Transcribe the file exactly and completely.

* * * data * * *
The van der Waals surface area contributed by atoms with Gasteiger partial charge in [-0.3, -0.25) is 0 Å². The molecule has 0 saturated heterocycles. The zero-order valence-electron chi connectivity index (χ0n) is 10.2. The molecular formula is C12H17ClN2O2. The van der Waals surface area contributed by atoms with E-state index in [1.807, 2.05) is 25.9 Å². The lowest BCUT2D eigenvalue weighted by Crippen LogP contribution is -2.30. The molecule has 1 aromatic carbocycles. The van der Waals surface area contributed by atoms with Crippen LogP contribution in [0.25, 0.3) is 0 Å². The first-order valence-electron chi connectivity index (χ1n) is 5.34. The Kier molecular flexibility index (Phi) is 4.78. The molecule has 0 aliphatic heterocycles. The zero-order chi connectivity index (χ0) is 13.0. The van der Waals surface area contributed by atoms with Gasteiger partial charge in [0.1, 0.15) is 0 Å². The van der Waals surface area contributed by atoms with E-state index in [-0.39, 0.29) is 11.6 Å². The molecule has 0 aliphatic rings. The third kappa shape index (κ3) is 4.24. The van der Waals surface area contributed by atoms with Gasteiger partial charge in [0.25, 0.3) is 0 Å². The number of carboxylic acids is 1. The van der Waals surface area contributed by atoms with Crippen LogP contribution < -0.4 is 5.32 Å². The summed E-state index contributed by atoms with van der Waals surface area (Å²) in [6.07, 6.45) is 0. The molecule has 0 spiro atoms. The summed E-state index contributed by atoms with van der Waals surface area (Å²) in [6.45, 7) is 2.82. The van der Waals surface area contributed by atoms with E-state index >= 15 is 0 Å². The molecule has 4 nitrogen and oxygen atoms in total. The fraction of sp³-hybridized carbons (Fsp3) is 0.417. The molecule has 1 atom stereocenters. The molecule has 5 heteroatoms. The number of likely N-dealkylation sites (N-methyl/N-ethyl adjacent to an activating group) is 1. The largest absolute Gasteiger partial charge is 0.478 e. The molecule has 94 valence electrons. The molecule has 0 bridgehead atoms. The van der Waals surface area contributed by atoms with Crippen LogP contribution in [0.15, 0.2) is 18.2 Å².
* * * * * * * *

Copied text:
The van der Waals surface area contributed by atoms with Gasteiger partial charge in [-0.3, -0.25) is 0 Å². The molecule has 0 saturated heterocycles. The zero-order valence-electron chi connectivity index (χ0n) is 10.2. The molecular formula is C12H17ClN2O2. The van der Waals surface area contributed by atoms with E-state index in [1.807, 2.05) is 25.9 Å². The lowest BCUT2D eigenvalue weighted by Crippen LogP contribution is -2.30. The molecule has 1 aromatic carbocycles. The van der Waals surface area contributed by atoms with Crippen LogP contribution in [0.25, 0.3) is 0 Å². The first-order valence-electron chi connectivity index (χ1n) is 5.34. The Kier molecular flexibility index (Phi) is 4.78. The molecule has 0 aliphatic heterocycles. The zero-order chi connectivity index (χ0) is 13.0. The van der Waals surface area contributed by atoms with Gasteiger partial charge in [0.1, 0.15) is 0 Å². The van der Waals surface area contributed by atoms with E-state index in [-0.39, 0.29) is 11.6 Å². The molecule has 0 aliphatic rings. The third kappa shape index (κ3) is 4.24. The van der Waals surface area contributed by atoms with Gasteiger partial charge in [0.25, 0.3) is 0 Å². The number of carboxylic acids is 1. The van der Waals surface area contributed by atoms with Crippen LogP contribution < -0.4 is 5.32 Å². The summed E-state index contributed by atoms with van der Waals surface area (Å²) in [6.07, 6.45) is 0. The molecule has 0 spiro atoms. The summed E-state index contributed by atoms with van der Waals surface area (Å²) in [6.45, 7) is 2.82. The van der Waals surface area contributed by atoms with E-state index >= 15 is 0 Å². The molecule has 4 nitrogen and oxygen atoms in total. The fraction of sp³-hybridized carbons (Fsp3) is 0.417. The molecule has 1 atom stereocenters. The molecule has 5 heteroatoms. The number of likely N-dealkylation sites (N-methyl/N-ethyl adjacent to an activating group) is 1. The largest absolute Gasteiger partial charge is 0.478 e. The molecule has 94 valence electrons. The molecule has 0 bridgehead atoms. The van der Waals surface area contributed by atoms with Crippen LogP contribution in [0.15, 0.2) is 18.2 Å².